$|z-4+3i|$ = $|z-i|$

I need to describe and draw the locus. The work I have done so far is I converted the sides to their cartesian equivalents such as:

$|z-4+3i|^2$ = $|z-i|^2$

$(x-4)^2+(y+3)^2 = x^2 + (y-1)^2$

Which simplifies to:


Which is a straight line. What I am not getting is how can two sides of modulus of complex numbers simplify into a line? Is what I am doing correct at all?

  • 1
    $\begingroup$ Also, the given statement actually is the mathematical representation of "$z$ is equidistant from the points $(4, -3)$ and $(0,1)$ plotted on the complex plane where x-axis represents the real part and y-axis represents the imaginary part of the number" .. The locus, elementary geometry would tell us, is the perpendicular bisector of the segment that joins these two points.. $\endgroup$ Sep 14 '15 at 18:34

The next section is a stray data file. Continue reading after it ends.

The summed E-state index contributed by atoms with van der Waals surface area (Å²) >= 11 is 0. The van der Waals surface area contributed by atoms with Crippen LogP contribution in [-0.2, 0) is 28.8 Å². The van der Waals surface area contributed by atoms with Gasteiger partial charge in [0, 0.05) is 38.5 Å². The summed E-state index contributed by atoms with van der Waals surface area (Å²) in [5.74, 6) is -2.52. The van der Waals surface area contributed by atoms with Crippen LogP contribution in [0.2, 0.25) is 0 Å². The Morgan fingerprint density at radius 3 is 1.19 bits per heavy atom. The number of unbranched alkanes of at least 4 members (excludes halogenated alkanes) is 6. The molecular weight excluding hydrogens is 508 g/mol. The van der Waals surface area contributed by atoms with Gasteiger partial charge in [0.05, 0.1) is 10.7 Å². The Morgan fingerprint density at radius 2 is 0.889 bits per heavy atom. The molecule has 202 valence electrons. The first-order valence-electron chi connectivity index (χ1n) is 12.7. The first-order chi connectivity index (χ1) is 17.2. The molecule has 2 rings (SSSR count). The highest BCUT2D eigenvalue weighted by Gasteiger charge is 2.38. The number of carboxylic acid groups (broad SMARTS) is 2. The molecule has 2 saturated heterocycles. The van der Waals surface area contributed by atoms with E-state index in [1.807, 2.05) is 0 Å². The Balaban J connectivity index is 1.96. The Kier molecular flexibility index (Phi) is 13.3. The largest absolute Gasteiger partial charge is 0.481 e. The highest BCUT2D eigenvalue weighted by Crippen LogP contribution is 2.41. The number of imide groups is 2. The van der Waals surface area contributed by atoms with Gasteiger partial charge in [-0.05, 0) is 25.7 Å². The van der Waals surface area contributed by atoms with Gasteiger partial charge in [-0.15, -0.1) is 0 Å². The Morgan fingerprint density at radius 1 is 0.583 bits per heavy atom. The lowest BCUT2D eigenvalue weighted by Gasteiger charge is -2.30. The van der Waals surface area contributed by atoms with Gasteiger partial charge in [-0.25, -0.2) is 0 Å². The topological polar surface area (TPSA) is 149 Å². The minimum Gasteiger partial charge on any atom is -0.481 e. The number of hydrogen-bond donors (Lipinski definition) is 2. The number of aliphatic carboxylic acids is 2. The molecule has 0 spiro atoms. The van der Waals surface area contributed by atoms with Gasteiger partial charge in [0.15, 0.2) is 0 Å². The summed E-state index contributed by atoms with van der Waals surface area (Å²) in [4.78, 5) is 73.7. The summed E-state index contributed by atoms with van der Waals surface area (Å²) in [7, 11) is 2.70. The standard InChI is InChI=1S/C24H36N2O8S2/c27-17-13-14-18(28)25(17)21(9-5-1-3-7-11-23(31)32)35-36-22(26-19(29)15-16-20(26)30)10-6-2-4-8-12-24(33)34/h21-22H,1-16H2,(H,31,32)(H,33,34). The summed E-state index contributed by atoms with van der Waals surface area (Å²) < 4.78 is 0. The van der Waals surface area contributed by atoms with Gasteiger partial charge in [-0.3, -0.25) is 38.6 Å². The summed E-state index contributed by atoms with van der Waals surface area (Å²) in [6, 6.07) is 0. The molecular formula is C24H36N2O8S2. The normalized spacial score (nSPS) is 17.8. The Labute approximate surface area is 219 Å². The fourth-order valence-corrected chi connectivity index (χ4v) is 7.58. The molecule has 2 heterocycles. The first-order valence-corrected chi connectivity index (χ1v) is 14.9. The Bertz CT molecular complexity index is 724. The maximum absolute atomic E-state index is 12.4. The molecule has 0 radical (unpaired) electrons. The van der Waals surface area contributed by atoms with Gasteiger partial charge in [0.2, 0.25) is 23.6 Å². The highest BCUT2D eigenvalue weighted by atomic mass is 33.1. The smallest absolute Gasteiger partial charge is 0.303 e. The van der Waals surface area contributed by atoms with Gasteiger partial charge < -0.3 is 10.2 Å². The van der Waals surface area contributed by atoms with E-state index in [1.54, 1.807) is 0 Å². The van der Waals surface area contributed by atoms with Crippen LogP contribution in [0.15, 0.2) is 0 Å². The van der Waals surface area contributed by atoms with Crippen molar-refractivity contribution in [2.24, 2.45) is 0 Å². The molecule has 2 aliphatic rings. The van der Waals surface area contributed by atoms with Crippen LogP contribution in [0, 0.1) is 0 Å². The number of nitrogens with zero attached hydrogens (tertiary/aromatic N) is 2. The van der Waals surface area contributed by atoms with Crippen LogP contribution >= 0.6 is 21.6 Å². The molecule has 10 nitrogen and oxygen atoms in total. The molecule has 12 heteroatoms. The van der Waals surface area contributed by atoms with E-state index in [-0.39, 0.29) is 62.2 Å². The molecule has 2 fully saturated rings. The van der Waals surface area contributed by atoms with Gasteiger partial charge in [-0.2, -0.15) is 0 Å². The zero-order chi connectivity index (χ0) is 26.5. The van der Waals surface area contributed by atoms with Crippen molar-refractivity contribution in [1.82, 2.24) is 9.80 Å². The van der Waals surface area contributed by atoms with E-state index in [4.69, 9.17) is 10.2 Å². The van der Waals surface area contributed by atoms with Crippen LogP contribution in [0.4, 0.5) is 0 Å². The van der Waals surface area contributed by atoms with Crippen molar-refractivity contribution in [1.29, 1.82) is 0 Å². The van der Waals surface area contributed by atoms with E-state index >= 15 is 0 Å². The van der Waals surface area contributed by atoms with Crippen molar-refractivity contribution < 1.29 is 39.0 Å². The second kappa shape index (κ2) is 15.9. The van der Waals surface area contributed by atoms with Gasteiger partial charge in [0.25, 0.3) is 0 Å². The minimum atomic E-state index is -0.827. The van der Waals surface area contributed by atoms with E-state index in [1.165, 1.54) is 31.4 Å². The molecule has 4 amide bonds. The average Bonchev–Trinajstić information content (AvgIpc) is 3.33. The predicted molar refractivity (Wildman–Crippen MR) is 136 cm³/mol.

• $\begingroup$ It should be $y=x-3$. $\endgroup$
    – mathlove
    Sep 14 '15 at 19:16

Notice, we have $$|z-4+3i|=|z-i|$$ $$|z-(4-3i)|=|z-(0+i)|$$ The above equation shows that the distances of the point $z(x, y)$ from the two fixed points $(4, -3)$ & $(0, 1)$ are equal. Hence, the point $(x, y)$ will always lie on the perpendicular bisector of the line joining the points $(4, -3)$ & $(0, 1)$ in the complex plane.

The locus of the point $(x, y)$ is a straight line. Your answer is correct.


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